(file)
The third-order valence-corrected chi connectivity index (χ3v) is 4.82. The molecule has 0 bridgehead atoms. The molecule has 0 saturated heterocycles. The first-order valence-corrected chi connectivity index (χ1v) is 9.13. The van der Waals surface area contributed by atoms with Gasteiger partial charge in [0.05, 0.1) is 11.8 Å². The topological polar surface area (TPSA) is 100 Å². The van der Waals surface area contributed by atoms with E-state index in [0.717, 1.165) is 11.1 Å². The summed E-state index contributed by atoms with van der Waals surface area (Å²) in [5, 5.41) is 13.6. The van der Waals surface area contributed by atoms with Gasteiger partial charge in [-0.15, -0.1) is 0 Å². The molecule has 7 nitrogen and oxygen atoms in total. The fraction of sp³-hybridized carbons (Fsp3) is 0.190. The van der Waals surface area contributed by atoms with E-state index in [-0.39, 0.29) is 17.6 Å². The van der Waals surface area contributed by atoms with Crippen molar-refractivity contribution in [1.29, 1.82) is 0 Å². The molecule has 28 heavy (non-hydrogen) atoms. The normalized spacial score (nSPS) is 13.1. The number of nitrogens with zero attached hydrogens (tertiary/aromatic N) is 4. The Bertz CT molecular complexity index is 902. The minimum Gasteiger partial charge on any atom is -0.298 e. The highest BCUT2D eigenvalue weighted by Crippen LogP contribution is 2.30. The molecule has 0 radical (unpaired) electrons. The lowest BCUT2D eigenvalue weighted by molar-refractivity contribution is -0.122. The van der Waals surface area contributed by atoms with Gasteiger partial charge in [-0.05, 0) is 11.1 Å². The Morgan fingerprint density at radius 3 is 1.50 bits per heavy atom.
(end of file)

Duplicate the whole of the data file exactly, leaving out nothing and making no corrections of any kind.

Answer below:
The third-order valence-corrected chi connectivity index (χ3v) is 4.82. The molecule has 0 bridgehead atoms. The molecule has 0 saturated heterocycles. The first-order valence-corrected chi connectivity index (χ1v) is 9.13. The van der Waals surface area contributed by atoms with Gasteiger partial charge in [0.05, 0.1) is 11.8 Å². The topological polar surface area (TPSA) is 100 Å². The van der Waals surface area contributed by atoms with E-state index in [0.717, 1.165) is 11.1 Å². The summed E-state index contributed by atoms with van der Waals surface area (Å²) in [5, 5.41) is 13.6. The van der Waals surface area contributed by atoms with Gasteiger partial charge in [-0.15, -0.1) is 0 Å². The molecule has 7 nitrogen and oxygen atoms in total. The fraction of sp³-hybridized carbons (Fsp3) is 0.190. The van der Waals surface area contributed by atoms with E-state index in [-0.39, 0.29) is 17.6 Å². The van der Waals surface area contributed by atoms with Crippen molar-refractivity contribution in [1.29, 1.82) is 0 Å². The molecule has 28 heavy (non-hydrogen) atoms. The normalized spacial score (nSPS) is 13.1. The number of nitrogens with zero attached hydrogens (tertiary/aromatic N) is 4. The Bertz CT molecular complexity index is 902. The minimum Gasteiger partial charge on any atom is -0.298 e. The highest BCUT2D eigenvalue weighted by Crippen LogP contribution is 2.30. The molecule has 0 radical (unpaired) electrons. The lowest BCUT2D eigenvalue weighted by molar-refractivity contribution is -0.122. The van der Waals surface area contributed by atoms with Gasteiger partial charge in [-0.05, 0) is 11.1 Å². The Morgan fingerprint density at radius 3 is 1.50 bits per heavy atom.